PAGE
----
Examples of Current Collaborative Projects
The Division of Biostatistics provides statistical support to all the in-house protocols of the Kimmel Cancer Center (KCC) and the Jefferson Oncology Group. This includes advice on study design, help with writing of the protocol, implementation of randomization, and data analysis. Dr Hyslop serves as the Director of the Biostatistics Core for the KCC; Drs. Chervoneva, Dasgupta, Daskalakis, and Leiby are all involved in various activities in oncology research.
Behavioral Intervention Trials
With funding from NCI and other sources, Dr. Ron Myers and his group (Dept. of Medical Oncology) have been conducting research on decision making. They have developed interventions to promote informed decision making for colorectal and prostate cancer screening, and have conducted a number of developmental studies, as well as randomized trials, with the close collaboration of Drs. Hyslop and Daskalakis.
Drs. Barry Rovner and Robin Casten in the department of Psychiatry have been pursuing research on the effectiveness of a cognitive-behavioral treatment among adults with age-related macular degeneration. Previous research, funded by NIMH, showed that Problem-Solving Treatment, a standardized home-based treatment that teaches problem-solving skills, prevents depression in patients with AMD. Current research, funded by the National Eye Institute, enrolls subjects into a randomized clinical trial to test the ability of PST to improve vision functioning.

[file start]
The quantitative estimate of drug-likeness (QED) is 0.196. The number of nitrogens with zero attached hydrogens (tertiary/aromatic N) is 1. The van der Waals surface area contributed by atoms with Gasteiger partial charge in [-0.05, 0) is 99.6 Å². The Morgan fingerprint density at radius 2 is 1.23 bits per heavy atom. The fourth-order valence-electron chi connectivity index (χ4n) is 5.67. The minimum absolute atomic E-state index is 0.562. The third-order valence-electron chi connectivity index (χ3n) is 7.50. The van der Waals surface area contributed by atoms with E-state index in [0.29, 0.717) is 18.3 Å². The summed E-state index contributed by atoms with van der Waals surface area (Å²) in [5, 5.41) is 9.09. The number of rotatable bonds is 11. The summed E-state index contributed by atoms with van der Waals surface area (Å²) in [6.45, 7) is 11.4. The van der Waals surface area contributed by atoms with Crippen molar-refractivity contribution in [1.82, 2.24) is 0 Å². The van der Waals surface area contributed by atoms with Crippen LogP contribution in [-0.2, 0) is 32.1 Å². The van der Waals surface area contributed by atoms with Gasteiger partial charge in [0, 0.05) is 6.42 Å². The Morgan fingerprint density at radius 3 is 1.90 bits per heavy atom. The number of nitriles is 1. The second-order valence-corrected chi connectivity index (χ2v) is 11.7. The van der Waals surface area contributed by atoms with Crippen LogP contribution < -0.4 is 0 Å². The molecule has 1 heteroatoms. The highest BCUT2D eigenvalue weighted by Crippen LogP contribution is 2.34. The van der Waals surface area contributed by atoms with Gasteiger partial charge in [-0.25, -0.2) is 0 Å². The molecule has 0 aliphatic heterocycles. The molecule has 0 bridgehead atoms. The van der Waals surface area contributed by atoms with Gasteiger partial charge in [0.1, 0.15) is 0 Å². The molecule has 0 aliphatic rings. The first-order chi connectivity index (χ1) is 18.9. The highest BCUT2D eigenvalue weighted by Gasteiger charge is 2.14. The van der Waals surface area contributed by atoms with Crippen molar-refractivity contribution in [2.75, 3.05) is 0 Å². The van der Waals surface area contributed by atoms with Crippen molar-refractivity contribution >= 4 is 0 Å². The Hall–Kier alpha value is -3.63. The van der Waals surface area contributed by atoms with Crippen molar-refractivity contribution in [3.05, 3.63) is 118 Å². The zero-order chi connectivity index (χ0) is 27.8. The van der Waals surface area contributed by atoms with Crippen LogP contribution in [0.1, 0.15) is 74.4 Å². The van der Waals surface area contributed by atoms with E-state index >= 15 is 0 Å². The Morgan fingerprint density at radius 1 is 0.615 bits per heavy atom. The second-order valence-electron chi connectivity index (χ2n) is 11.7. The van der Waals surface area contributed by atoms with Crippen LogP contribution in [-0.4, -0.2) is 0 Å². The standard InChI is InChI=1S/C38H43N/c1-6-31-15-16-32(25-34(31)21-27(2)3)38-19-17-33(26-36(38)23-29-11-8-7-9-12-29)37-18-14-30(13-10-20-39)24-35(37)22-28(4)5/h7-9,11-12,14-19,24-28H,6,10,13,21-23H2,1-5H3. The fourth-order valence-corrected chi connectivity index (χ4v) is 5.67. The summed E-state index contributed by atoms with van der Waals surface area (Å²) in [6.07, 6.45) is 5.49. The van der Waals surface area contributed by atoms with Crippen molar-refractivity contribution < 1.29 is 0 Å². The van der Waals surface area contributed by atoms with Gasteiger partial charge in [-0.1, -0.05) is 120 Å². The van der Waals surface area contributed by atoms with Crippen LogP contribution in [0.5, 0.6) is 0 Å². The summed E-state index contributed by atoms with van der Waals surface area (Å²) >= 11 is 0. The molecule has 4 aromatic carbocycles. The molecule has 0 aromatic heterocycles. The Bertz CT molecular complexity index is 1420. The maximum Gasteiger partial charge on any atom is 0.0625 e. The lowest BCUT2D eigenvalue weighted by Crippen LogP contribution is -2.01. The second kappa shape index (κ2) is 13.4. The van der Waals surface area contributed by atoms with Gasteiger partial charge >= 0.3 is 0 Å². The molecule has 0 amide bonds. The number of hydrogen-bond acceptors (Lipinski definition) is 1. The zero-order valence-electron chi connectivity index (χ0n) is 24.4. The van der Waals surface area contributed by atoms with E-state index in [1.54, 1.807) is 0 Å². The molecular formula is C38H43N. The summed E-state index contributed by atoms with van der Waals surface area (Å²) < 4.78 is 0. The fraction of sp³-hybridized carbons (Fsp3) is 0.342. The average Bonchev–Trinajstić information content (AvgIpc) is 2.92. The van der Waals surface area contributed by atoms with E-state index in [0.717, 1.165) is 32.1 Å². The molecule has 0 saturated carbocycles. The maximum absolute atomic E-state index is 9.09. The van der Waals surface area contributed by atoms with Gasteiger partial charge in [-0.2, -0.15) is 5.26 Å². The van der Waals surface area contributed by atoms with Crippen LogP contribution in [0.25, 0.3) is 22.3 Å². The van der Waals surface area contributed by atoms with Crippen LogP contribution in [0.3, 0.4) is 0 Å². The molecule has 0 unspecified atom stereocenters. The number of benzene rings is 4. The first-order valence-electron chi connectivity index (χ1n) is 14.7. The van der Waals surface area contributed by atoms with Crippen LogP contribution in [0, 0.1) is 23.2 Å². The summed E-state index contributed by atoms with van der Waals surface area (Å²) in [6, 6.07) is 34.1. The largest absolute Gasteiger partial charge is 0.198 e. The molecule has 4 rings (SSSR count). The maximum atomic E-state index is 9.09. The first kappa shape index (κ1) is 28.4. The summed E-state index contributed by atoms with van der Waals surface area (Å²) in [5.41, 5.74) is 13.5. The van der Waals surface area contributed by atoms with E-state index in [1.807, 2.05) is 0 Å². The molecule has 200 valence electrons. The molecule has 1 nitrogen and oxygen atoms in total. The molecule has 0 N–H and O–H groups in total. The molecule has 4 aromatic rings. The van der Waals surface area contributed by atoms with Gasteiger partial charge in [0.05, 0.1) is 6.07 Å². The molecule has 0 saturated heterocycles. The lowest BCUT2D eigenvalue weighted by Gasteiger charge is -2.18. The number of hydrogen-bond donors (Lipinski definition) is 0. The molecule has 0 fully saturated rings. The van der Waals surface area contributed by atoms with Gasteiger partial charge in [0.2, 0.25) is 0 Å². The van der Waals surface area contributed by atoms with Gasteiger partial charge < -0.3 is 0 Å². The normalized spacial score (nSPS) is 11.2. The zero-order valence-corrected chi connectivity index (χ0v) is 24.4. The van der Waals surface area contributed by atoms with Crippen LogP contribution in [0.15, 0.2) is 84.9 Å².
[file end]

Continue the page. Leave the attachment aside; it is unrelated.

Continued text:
With funding support from the Pennsylvania Department of Health, Dr. Falkner (Dept. of Medicine), Drs. Plumb and Rappaport (Dept. of Family and Community Medicine), and Dr. Daskalakis have established a Center of Excellence for Obesity Research at Jefferson. The Center promotes research in biological pathways involved in obesity-related morbidity, supports efforts for obesity control in the community (particularly among underserved minority populations), and mentors students and junior researchers interested in obesity research.
Other Clinical Science
Dr. Scott Waldman (Dept. of Pharmacology and Experimental Therapeutics) has two NCI-funded multi-center studies to determine the potential utility of a biomarker, guanylyl cyclase C (GCC), for the clinical staging of patients with colorectal cancer. Among the study's goals are the definition of the specificity of expression of GCC in human tissues (including primary and metastatic tumors) and the comparison of staging via GCC RT-PCR to staging via conventional histopathology in terms of the patients' clinical outcomes.
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